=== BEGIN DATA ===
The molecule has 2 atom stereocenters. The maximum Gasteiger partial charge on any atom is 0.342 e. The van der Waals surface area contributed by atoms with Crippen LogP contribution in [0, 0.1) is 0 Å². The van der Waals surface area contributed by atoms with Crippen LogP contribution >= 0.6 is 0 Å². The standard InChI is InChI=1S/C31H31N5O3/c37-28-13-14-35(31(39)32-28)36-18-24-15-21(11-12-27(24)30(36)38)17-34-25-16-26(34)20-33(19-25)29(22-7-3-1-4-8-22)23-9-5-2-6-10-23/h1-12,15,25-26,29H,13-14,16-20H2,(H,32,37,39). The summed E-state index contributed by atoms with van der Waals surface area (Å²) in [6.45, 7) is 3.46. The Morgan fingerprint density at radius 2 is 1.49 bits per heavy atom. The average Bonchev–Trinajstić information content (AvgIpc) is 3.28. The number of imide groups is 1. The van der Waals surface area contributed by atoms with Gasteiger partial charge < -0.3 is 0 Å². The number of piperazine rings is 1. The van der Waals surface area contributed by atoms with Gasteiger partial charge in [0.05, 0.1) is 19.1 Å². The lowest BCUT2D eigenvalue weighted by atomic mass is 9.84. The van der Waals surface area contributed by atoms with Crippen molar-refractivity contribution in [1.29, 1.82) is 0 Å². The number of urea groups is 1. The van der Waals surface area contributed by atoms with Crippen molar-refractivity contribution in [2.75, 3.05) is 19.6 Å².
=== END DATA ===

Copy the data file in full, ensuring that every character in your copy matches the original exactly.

The molecule has 2 atom stereocenters. The maximum Gasteiger partial charge on any atom is 0.342 e. The van der Waals surface area contributed by atoms with Crippen LogP contribution in [0, 0.1) is 0 Å². The van der Waals surface area contributed by atoms with Crippen LogP contribution >= 0.6 is 0 Å². The standard InChI is InChI=1S/C31H31N5O3/c37-28-13-14-35(31(39)32-28)36-18-24-15-21(11-12-27(24)30(36)38)17-34-25-16-26(34)20-33(19-25)29(22-7-3-1-4-8-22)23-9-5-2-6-10-23/h1-12,15,25-26,29H,13-14,16-20H2,(H,32,37,39). The summed E-state index contributed by atoms with van der Waals surface area (Å²) in [6.45, 7) is 3.46. The Morgan fingerprint density at radius 2 is 1.49 bits per heavy atom. The average Bonchev–Trinajstić information content (AvgIpc) is 3.28. The number of imide groups is 1. The van der Waals surface area contributed by atoms with Gasteiger partial charge < -0.3 is 0 Å². The number of piperazine rings is 1. The van der Waals surface area contributed by atoms with Gasteiger partial charge in [0.05, 0.1) is 19.1 Å². The lowest BCUT2D eigenvalue weighted by atomic mass is 9.84. The van der Waals surface area contributed by atoms with Crippen molar-refractivity contribution in [1.29, 1.82) is 0 Å². The number of urea groups is 1. The van der Waals surface area contributed by atoms with Crippen molar-refractivity contribution in [2.75, 3.05) is 19.6 Å².